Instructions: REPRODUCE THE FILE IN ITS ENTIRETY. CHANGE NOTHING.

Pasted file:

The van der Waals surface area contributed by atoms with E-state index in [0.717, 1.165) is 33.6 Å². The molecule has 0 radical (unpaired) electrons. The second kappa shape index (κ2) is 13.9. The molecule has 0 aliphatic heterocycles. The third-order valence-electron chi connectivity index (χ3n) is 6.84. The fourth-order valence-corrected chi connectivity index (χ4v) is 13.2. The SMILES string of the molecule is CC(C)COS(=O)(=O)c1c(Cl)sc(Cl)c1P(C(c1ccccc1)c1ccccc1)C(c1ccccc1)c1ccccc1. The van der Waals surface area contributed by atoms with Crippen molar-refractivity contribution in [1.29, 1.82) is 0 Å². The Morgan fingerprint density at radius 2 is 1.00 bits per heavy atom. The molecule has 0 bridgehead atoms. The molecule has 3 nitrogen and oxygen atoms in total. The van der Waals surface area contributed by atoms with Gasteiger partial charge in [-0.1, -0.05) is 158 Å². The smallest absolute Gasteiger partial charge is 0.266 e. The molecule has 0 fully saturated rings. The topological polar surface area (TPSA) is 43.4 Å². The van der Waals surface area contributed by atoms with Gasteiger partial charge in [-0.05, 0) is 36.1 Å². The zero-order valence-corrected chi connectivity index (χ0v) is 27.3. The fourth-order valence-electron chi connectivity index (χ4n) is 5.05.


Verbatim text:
The van der Waals surface area contributed by atoms with E-state index in [0.717, 1.165) is 33.6 Å². The molecule has 0 radical (unpaired) electrons. The second kappa shape index (κ2) is 13.9. The molecule has 0 aliphatic heterocycles. The third-order valence-electron chi connectivity index (χ3n) is 6.84. The fourth-order valence-corrected chi connectivity index (χ4v) is 13.2. The SMILES string of the molecule is CC(C)COS(=O)(=O)c1c(Cl)sc(Cl)c1P(C(c1ccccc1)c1ccccc1)C(c1ccccc1)c1ccccc1. The van der Waals surface area contributed by atoms with Crippen molar-refractivity contribution in [1.29, 1.82) is 0 Å². The Morgan fingerprint density at radius 2 is 1.00 bits per heavy atom. The molecule has 0 bridgehead atoms. The molecule has 3 nitrogen and oxygen atoms in total. The van der Waals surface area contributed by atoms with Gasteiger partial charge in [-0.1, -0.05) is 158 Å². The smallest absolute Gasteiger partial charge is 0.266 e. The molecule has 0 fully saturated rings. The topological polar surface area (TPSA) is 43.4 Å². The van der Waals surface area contributed by atoms with Gasteiger partial charge in [-0.05, 0) is 36.1 Å². The zero-order valence-corrected chi connectivity index (χ0v) is 27.3. The fourth-order valence-electron chi connectivity index (χ4n) is 5.05.